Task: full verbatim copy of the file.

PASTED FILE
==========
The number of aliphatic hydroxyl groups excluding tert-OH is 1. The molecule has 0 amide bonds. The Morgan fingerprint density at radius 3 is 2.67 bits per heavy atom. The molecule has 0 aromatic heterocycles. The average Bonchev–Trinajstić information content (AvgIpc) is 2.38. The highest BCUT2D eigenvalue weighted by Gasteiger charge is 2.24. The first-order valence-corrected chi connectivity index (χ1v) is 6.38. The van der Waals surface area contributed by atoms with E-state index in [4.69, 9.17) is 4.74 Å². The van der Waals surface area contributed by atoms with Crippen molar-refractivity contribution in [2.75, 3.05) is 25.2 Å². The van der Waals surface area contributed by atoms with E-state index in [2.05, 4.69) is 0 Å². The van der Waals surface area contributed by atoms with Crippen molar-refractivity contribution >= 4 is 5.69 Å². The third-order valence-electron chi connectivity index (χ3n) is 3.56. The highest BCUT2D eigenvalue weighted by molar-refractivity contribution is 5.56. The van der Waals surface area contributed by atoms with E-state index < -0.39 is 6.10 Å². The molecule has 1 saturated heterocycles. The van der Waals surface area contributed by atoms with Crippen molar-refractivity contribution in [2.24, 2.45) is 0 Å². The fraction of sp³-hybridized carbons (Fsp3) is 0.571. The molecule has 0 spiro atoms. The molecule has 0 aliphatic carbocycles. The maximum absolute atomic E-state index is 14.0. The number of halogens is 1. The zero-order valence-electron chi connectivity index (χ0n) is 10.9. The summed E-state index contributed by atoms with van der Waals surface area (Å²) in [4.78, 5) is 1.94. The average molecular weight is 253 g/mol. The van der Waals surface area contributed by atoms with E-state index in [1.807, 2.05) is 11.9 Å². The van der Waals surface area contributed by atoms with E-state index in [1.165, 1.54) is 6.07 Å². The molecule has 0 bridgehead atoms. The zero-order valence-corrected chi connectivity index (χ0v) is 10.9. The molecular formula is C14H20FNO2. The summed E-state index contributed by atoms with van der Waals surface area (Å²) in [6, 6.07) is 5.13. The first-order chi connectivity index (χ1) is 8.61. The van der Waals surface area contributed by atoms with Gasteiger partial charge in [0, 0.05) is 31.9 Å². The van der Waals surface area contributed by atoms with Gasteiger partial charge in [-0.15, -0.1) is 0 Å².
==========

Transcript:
The number of aliphatic hydroxyl groups excluding tert-OH is 1. The molecule has 0 amide bonds. The Morgan fingerprint density at radius 3 is 2.67 bits per heavy atom. The molecule has 0 aromatic heterocycles. The average Bonchev–Trinajstić information content (AvgIpc) is 2.38. The highest BCUT2D eigenvalue weighted by Gasteiger charge is 2.24. The first-order valence-corrected chi connectivity index (χ1v) is 6.38. The van der Waals surface area contributed by atoms with E-state index in [4.69, 9.17) is 4.74 Å². The van der Waals surface area contributed by atoms with Crippen molar-refractivity contribution in [2.75, 3.05) is 25.2 Å². The van der Waals surface area contributed by atoms with E-state index in [2.05, 4.69) is 0 Å². The van der Waals surface area contributed by atoms with Crippen molar-refractivity contribution >= 4 is 5.69 Å². The third-order valence-electron chi connectivity index (χ3n) is 3.56. The highest BCUT2D eigenvalue weighted by molar-refractivity contribution is 5.56. The van der Waals surface area contributed by atoms with E-state index < -0.39 is 6.10 Å². The molecule has 1 saturated heterocycles. The van der Waals surface area contributed by atoms with Crippen molar-refractivity contribution in [2.24, 2.45) is 0 Å². The fraction of sp³-hybridized carbons (Fsp3) is 0.571. The molecule has 0 spiro atoms. The molecule has 0 aliphatic carbocycles. The maximum absolute atomic E-state index is 14.0. The number of halogens is 1. The zero-order valence-electron chi connectivity index (χ0n) is 10.9. The summed E-state index contributed by atoms with van der Waals surface area (Å²) in [4.78, 5) is 1.94. The average molecular weight is 253 g/mol. The van der Waals surface area contributed by atoms with E-state index in [1.807, 2.05) is 11.9 Å². The van der Waals surface area contributed by atoms with E-state index in [1.165, 1.54) is 6.07 Å². The molecule has 0 bridgehead atoms. The zero-order valence-corrected chi connectivity index (χ0v) is 10.9. The molecular formula is C14H20FNO2. The summed E-state index contributed by atoms with van der Waals surface area (Å²) in [6, 6.07) is 5.13. The first-order chi connectivity index (χ1) is 8.61. The van der Waals surface area contributed by atoms with Gasteiger partial charge in [0, 0.05) is 31.9 Å². The van der Waals surface area contributed by atoms with Gasteiger partial charge in [-0.15, -0.1) is 0 Å².